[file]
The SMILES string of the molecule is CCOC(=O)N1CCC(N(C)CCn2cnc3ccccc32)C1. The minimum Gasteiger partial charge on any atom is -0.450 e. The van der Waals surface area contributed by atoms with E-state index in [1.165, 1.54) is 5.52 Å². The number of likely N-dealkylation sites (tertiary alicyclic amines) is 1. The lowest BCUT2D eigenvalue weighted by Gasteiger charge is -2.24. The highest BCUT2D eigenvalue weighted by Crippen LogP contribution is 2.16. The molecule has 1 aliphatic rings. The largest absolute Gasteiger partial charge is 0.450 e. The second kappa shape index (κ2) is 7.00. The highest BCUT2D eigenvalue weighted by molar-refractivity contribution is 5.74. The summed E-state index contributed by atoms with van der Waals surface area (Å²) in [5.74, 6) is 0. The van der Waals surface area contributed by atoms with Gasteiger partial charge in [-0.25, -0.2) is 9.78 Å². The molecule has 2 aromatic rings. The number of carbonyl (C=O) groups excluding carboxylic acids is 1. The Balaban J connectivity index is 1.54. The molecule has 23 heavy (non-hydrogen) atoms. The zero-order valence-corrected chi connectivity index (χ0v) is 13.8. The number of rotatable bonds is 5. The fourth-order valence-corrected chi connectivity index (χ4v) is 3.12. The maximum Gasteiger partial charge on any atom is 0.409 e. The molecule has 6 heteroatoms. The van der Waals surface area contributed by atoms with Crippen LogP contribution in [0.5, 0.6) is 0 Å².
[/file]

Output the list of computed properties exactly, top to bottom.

The SMILES string of the molecule is CCOC(=O)N1CCC(N(C)CCn2cnc3ccccc32)C1. The minimum Gasteiger partial charge on any atom is -0.450 e. The van der Waals surface area contributed by atoms with E-state index in [1.165, 1.54) is 5.52 Å². The number of likely N-dealkylation sites (tertiary alicyclic amines) is 1. The lowest BCUT2D eigenvalue weighted by Gasteiger charge is -2.24. The highest BCUT2D eigenvalue weighted by Crippen LogP contribution is 2.16. The molecule has 1 aliphatic rings. The largest absolute Gasteiger partial charge is 0.450 e. The second kappa shape index (κ2) is 7.00. The highest BCUT2D eigenvalue weighted by molar-refractivity contribution is 5.74. The summed E-state index contributed by atoms with van der Waals surface area (Å²) in [5.74, 6) is 0. The van der Waals surface area contributed by atoms with Gasteiger partial charge in [-0.25, -0.2) is 9.78 Å². The molecule has 2 aromatic rings. The number of carbonyl (C=O) groups excluding carboxylic acids is 1. The Balaban J connectivity index is 1.54. The molecule has 23 heavy (non-hydrogen) atoms. The zero-order valence-corrected chi connectivity index (χ0v) is 13.8. The number of rotatable bonds is 5. The fourth-order valence-corrected chi connectivity index (χ4v) is 3.12. The maximum Gasteiger partial charge on any atom is 0.409 e. The molecule has 6 heteroatoms. The van der Waals surface area contributed by atoms with Crippen LogP contribution in [0.5, 0.6) is 0 Å².